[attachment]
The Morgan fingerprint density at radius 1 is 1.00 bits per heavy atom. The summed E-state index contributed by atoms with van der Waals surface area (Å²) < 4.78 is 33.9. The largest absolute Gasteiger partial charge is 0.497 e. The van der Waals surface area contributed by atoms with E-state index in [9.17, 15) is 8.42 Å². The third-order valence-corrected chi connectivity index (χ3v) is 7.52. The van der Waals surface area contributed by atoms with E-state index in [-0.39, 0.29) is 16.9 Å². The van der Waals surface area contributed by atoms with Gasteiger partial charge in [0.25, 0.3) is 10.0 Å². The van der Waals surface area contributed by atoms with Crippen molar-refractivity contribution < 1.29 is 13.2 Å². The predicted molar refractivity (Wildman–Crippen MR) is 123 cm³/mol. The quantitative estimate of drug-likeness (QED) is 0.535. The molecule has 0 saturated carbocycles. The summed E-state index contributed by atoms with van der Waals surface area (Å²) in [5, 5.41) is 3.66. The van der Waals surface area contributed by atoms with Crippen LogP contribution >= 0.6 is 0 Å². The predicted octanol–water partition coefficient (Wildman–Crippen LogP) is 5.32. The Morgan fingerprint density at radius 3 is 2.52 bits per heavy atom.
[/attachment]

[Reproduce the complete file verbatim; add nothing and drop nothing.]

The Morgan fingerprint density at radius 1 is 1.00 bits per heavy atom. The summed E-state index contributed by atoms with van der Waals surface area (Å²) < 4.78 is 33.9. The largest absolute Gasteiger partial charge is 0.497 e. The van der Waals surface area contributed by atoms with E-state index in [9.17, 15) is 8.42 Å². The third-order valence-corrected chi connectivity index (χ3v) is 7.52. The van der Waals surface area contributed by atoms with E-state index in [-0.39, 0.29) is 16.9 Å². The van der Waals surface area contributed by atoms with Gasteiger partial charge in [0.25, 0.3) is 10.0 Å². The van der Waals surface area contributed by atoms with Crippen molar-refractivity contribution < 1.29 is 13.2 Å². The predicted molar refractivity (Wildman–Crippen MR) is 123 cm³/mol. The quantitative estimate of drug-likeness (QED) is 0.535. The molecule has 0 saturated carbocycles. The summed E-state index contributed by atoms with van der Waals surface area (Å²) in [5, 5.41) is 3.66. The van der Waals surface area contributed by atoms with Crippen LogP contribution >= 0.6 is 0 Å². The predicted octanol–water partition coefficient (Wildman–Crippen LogP) is 5.32. The Morgan fingerprint density at radius 3 is 2.52 bits per heavy atom.